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AI Governance in Carbon Capture Technology: Bridging Indian Legal Frontiers for Climate Resilience – Part II

AI and CCS Technology

Need for AI in CCS Technology

With the world’s environmental situation getting worse, artificial intelligence (AI) might be seen as a necessary ally for the efficient use of CCS technology. The intricate, data-intensive, and dynamic processes involved in carbon capture, storage, and utilisation are the main reasons for the strong demand for AI in CCS. The conventional methods of overseeing these procedures, which are often defined by inflexible and manual interventions, are demonstrating inadequate agility and responsiveness to the complex issues presented by a swiftly evolving environmental terrain.

First of all, only highly developed machine-learning algorithms can achieve the precision and efficiency required by the intricate process of absorbing carbon emissions at their source. Capable of handling vast amounts of data, these algorithms can forecast ideal circumstances for carbon capture, dynamically modify these circumstances in reaction to alterations, and recognise any hazards and inadequacies in the capture procedure. Such a proactive and sophisticated strategy results in improved performance and efficiency of emission-intensive businesses as well as a decrease in carbon emissions overall.

In a same vein, artificial intelligence plays a key role in the storage and use of CCS technology. The process of choosing appropriate geological storage locations, keeping an eye on stored carbon to stop leaks, and turning collected carbon into products that can be used are all fraught with variables and uncertainties that call for a data-driven, predictive approach. By employing artificial intelligence’s predictive analytics powers, scientists may simulate various storage situations, anticipate and address possible hazards, and enhance carbon utilisation procedures, ultimately optimising the financial and ecological advantages of carbon capture and storage (CCS).

AI’s advantages for CCS technology

AI’s fundamental goal is to replicate human intellect and decision-making by using computing power. This processing power can be used to successfully negotiate the many obstacles that CCS technology presents. The optimisation of CCS systems is one example. When used, AI algorithms are able to examine enormous volumes of data about how well CCS systems work in various scenarios. Through the process of analysing this data, these algorithms are able to determine the best possible configurations, which improve the CCS capacity of the system while also lowering related expenses.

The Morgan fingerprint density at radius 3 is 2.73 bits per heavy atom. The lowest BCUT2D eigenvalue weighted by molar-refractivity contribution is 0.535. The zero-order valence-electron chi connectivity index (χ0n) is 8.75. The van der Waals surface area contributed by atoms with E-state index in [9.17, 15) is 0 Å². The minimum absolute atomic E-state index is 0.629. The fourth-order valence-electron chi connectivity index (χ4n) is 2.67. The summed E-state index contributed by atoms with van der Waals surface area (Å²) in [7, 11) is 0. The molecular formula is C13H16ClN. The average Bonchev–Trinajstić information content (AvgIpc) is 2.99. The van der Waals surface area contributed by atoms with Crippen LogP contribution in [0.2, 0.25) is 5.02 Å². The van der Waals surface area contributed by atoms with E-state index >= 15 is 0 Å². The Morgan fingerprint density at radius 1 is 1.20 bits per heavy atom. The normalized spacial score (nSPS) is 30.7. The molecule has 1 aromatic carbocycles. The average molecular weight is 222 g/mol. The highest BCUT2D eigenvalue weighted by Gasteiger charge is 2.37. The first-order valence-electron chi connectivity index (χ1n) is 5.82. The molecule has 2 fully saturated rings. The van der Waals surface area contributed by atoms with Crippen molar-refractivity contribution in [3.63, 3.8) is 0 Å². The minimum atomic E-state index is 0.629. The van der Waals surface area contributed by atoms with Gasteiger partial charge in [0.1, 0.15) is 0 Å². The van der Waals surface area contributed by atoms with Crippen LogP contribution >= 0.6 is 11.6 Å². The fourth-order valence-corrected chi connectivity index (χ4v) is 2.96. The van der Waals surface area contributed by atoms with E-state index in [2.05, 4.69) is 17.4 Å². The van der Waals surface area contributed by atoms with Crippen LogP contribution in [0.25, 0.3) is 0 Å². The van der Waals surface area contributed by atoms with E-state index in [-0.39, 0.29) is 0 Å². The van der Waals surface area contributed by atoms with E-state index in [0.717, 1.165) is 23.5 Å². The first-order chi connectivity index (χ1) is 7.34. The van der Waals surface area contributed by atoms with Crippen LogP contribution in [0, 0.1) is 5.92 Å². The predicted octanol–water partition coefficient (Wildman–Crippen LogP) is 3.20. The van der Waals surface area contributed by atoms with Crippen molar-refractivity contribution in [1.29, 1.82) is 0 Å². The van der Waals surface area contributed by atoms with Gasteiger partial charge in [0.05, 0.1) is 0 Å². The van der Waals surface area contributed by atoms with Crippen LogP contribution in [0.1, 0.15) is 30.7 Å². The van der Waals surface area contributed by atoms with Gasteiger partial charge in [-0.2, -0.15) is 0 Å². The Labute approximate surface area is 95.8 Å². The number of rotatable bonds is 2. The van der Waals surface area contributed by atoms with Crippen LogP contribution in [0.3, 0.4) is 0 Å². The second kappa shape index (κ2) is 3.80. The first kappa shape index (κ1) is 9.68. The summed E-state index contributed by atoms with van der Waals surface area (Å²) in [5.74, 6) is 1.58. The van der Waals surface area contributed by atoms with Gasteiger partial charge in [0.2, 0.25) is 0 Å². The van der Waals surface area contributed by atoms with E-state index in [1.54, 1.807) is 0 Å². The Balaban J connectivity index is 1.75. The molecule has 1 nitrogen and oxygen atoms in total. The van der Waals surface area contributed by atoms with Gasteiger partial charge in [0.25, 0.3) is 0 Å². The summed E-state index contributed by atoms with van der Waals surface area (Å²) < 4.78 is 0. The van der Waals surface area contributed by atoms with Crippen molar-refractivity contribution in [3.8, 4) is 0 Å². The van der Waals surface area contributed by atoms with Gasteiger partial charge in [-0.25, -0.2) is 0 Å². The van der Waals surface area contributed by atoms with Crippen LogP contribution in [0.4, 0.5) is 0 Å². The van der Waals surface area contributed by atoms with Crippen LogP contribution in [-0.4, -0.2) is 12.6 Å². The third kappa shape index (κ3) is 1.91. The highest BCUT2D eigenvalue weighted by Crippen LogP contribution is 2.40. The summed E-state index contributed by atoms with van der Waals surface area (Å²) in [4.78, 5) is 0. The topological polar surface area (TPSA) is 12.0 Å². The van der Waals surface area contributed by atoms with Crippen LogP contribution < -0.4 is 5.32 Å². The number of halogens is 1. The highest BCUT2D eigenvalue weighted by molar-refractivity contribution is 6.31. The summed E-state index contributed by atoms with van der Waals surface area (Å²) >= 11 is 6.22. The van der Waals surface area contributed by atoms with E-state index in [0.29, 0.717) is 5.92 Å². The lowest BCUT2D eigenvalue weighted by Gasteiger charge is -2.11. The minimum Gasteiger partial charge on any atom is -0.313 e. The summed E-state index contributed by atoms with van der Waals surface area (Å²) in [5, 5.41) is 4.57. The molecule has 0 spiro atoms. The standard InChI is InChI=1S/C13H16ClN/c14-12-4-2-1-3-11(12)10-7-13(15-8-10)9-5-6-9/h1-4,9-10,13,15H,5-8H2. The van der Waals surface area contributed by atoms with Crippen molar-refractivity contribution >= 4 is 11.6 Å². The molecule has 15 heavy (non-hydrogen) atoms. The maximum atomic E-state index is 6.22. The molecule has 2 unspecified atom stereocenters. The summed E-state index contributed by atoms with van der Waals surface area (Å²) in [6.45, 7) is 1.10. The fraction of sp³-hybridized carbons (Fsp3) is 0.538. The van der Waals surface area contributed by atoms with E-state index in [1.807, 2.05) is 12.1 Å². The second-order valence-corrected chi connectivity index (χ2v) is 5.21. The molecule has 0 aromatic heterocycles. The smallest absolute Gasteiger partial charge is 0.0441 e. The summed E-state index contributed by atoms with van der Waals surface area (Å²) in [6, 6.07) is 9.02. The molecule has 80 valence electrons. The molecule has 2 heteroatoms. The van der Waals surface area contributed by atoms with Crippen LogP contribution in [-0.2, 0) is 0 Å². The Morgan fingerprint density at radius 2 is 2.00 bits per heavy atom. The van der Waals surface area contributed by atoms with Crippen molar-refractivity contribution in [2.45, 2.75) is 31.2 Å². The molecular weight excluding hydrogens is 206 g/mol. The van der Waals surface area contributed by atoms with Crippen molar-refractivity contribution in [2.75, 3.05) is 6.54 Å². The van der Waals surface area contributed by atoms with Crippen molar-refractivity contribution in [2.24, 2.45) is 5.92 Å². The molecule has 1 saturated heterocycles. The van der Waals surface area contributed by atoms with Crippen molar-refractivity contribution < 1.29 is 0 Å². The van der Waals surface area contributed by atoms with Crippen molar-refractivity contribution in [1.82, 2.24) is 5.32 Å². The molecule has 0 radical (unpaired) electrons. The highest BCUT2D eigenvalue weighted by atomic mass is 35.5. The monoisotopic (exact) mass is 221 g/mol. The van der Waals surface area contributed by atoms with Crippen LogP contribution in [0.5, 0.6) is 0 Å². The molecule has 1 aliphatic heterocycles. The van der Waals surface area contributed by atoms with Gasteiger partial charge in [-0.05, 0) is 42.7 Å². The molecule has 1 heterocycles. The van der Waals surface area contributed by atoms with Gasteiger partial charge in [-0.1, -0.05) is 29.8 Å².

AI can also help with subterranean storage reservoir behaviour prediction, which is a crucial part of the CCS process. With the use of AI’s predictive modelling, operators may take preventative action to stop problems like leaks or seismic occurrences by learning about the potential future behaviour of these reservoirs. AI is essential to CCS technology because of its predictive capabilities, which are crucial for risk mitigation and safety assurance given the importance of safety and environmental issues.

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AI Governance Part 2By bringing attention to the hidden consequences of carbon emissions, AI-driven data analysis can also make a substantial contribution to climate action. Artificial intelligence (AI) can identify and measure emissions from specific power facilities, producing an extensive emissions map. By providing businesses and governments with the information they need to make wise decisions, these insights may elevate the conversation about climate action and increase responsibility.